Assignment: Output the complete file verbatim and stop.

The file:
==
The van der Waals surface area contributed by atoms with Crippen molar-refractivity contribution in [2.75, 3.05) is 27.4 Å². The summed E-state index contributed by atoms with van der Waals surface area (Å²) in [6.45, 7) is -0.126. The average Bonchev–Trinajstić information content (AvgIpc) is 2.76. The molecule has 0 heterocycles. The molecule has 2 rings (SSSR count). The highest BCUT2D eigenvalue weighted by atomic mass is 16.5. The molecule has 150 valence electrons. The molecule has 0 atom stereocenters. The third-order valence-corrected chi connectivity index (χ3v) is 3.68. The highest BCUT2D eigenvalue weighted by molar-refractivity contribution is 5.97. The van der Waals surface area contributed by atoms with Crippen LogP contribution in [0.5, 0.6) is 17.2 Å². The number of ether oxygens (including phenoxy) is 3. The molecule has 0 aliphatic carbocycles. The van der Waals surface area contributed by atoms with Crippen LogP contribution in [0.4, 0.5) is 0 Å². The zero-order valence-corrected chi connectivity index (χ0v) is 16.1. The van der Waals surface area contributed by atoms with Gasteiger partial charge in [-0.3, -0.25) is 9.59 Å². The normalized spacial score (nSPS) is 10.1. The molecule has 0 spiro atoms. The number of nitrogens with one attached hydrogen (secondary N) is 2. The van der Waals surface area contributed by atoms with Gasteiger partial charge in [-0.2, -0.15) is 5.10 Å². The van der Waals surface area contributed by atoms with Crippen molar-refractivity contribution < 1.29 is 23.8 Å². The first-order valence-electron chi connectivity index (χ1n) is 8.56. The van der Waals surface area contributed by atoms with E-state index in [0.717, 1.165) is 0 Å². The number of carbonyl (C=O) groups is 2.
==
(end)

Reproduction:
The van der Waals surface area contributed by atoms with Crippen molar-refractivity contribution in [2.75, 3.05) is 27.4 Å². The summed E-state index contributed by atoms with van der Waals surface area (Å²) in [6.45, 7) is -0.126. The average Bonchev–Trinajstić information content (AvgIpc) is 2.76. The molecule has 0 heterocycles. The molecule has 2 rings (SSSR count). The highest BCUT2D eigenvalue weighted by atomic mass is 16.5. The molecule has 150 valence electrons. The molecule has 0 atom stereocenters. The third-order valence-corrected chi connectivity index (χ3v) is 3.68. The highest BCUT2D eigenvalue weighted by molar-refractivity contribution is 5.97. The van der Waals surface area contributed by atoms with Crippen LogP contribution in [0.5, 0.6) is 17.2 Å². The number of ether oxygens (including phenoxy) is 3. The molecule has 0 aliphatic carbocycles. The van der Waals surface area contributed by atoms with Crippen LogP contribution in [0.4, 0.5) is 0 Å². The zero-order valence-corrected chi connectivity index (χ0v) is 16.1. The van der Waals surface area contributed by atoms with Gasteiger partial charge in [-0.3, -0.25) is 9.59 Å². The normalized spacial score (nSPS) is 10.1. The molecule has 0 spiro atoms. The number of nitrogens with one attached hydrogen (secondary N) is 2. The van der Waals surface area contributed by atoms with Gasteiger partial charge in [-0.2, -0.15) is 5.10 Å². The van der Waals surface area contributed by atoms with Crippen molar-refractivity contribution < 1.29 is 23.8 Å². The first-order valence-electron chi connectivity index (χ1n) is 8.56. The van der Waals surface area contributed by atoms with E-state index in [0.717, 1.165) is 0 Å². The number of carbonyl (C=O) groups is 2.